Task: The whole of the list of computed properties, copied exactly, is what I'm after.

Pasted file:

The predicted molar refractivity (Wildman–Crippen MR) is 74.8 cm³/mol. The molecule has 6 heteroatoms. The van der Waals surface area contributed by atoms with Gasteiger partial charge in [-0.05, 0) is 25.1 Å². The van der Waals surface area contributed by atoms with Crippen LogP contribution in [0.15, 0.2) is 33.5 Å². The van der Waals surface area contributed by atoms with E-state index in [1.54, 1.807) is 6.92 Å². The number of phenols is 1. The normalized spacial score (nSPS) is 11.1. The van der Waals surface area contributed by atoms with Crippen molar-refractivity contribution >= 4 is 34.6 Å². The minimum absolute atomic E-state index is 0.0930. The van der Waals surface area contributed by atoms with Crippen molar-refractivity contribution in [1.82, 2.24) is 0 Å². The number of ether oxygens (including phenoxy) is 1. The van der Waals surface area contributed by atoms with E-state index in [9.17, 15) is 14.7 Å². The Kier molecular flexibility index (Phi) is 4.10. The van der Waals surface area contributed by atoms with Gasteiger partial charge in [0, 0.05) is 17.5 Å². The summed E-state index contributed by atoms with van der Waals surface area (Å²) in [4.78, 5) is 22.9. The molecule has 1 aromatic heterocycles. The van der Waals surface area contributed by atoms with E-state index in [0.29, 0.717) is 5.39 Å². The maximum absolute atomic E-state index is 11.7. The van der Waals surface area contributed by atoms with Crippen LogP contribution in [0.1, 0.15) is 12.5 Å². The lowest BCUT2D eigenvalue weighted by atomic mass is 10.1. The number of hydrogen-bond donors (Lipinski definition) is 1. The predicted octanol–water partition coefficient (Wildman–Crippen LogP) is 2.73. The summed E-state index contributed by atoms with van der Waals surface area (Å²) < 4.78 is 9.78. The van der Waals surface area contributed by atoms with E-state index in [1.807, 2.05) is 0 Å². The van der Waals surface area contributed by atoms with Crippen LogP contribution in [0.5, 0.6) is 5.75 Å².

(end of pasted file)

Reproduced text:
The predicted molar refractivity (Wildman–Crippen MR) is 74.8 cm³/mol. The molecule has 6 heteroatoms. The van der Waals surface area contributed by atoms with Gasteiger partial charge in [-0.05, 0) is 25.1 Å². The van der Waals surface area contributed by atoms with Crippen LogP contribution in [0.15, 0.2) is 33.5 Å². The van der Waals surface area contributed by atoms with E-state index in [1.54, 1.807) is 6.92 Å². The number of phenols is 1. The normalized spacial score (nSPS) is 11.1. The van der Waals surface area contributed by atoms with Crippen molar-refractivity contribution >= 4 is 34.6 Å². The minimum absolute atomic E-state index is 0.0930. The van der Waals surface area contributed by atoms with Crippen molar-refractivity contribution in [1.82, 2.24) is 0 Å². The number of ether oxygens (including phenoxy) is 1. The van der Waals surface area contributed by atoms with E-state index in [9.17, 15) is 14.7 Å². The Kier molecular flexibility index (Phi) is 4.10. The van der Waals surface area contributed by atoms with Gasteiger partial charge in [0, 0.05) is 17.5 Å². The summed E-state index contributed by atoms with van der Waals surface area (Å²) in [4.78, 5) is 22.9. The molecule has 1 aromatic heterocycles. The van der Waals surface area contributed by atoms with E-state index in [0.29, 0.717) is 5.39 Å². The maximum absolute atomic E-state index is 11.7. The van der Waals surface area contributed by atoms with Crippen LogP contribution in [0.1, 0.15) is 12.5 Å². The lowest BCUT2D eigenvalue weighted by atomic mass is 10.1. The number of hydrogen-bond donors (Lipinski definition) is 1. The predicted octanol–water partition coefficient (Wildman–Crippen LogP) is 2.73. The summed E-state index contributed by atoms with van der Waals surface area (Å²) < 4.78 is 9.78. The van der Waals surface area contributed by atoms with E-state index in [1.807, 2.05) is 0 Å². The van der Waals surface area contributed by atoms with Crippen LogP contribution in [0.5, 0.6) is 5.75 Å².